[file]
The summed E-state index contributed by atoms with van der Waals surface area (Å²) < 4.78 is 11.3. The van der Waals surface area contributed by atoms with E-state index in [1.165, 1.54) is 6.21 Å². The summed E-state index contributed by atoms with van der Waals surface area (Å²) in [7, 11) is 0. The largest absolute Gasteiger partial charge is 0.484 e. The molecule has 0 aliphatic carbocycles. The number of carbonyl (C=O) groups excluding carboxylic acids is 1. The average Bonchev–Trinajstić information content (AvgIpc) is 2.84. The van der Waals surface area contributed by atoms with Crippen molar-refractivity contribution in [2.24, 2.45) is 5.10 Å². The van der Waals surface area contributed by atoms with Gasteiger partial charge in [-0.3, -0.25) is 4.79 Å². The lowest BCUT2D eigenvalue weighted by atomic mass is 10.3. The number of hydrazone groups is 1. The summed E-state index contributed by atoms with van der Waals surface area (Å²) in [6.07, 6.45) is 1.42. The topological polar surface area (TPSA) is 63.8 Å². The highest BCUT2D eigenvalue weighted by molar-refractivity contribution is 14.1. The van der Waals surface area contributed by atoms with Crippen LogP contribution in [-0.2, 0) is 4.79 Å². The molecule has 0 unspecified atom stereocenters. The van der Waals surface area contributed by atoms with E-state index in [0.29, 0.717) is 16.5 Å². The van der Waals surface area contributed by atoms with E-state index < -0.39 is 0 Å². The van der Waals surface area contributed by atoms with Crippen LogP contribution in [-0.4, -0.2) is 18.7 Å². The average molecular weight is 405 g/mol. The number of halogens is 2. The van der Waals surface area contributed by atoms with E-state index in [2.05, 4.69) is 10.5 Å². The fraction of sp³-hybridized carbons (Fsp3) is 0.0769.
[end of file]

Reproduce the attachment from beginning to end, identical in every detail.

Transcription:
The summed E-state index contributed by atoms with van der Waals surface area (Å²) < 4.78 is 11.3. The van der Waals surface area contributed by atoms with E-state index in [1.165, 1.54) is 6.21 Å². The summed E-state index contributed by atoms with van der Waals surface area (Å²) in [7, 11) is 0. The largest absolute Gasteiger partial charge is 0.484 e. The molecule has 0 aliphatic carbocycles. The number of carbonyl (C=O) groups excluding carboxylic acids is 1. The average Bonchev–Trinajstić information content (AvgIpc) is 2.84. The van der Waals surface area contributed by atoms with Crippen molar-refractivity contribution in [2.24, 2.45) is 5.10 Å². The van der Waals surface area contributed by atoms with Gasteiger partial charge in [-0.3, -0.25) is 4.79 Å². The lowest BCUT2D eigenvalue weighted by atomic mass is 10.3. The number of hydrazone groups is 1. The summed E-state index contributed by atoms with van der Waals surface area (Å²) in [6.07, 6.45) is 1.42. The topological polar surface area (TPSA) is 63.8 Å². The highest BCUT2D eigenvalue weighted by molar-refractivity contribution is 14.1. The van der Waals surface area contributed by atoms with Crippen LogP contribution in [-0.2, 0) is 4.79 Å². The molecule has 0 unspecified atom stereocenters. The van der Waals surface area contributed by atoms with E-state index in [0.29, 0.717) is 16.5 Å². The van der Waals surface area contributed by atoms with E-state index < -0.39 is 0 Å². The van der Waals surface area contributed by atoms with Crippen LogP contribution in [-0.4, -0.2) is 18.7 Å². The average molecular weight is 405 g/mol. The number of halogens is 2. The van der Waals surface area contributed by atoms with E-state index in [2.05, 4.69) is 10.5 Å². The fraction of sp³-hybridized carbons (Fsp3) is 0.0769.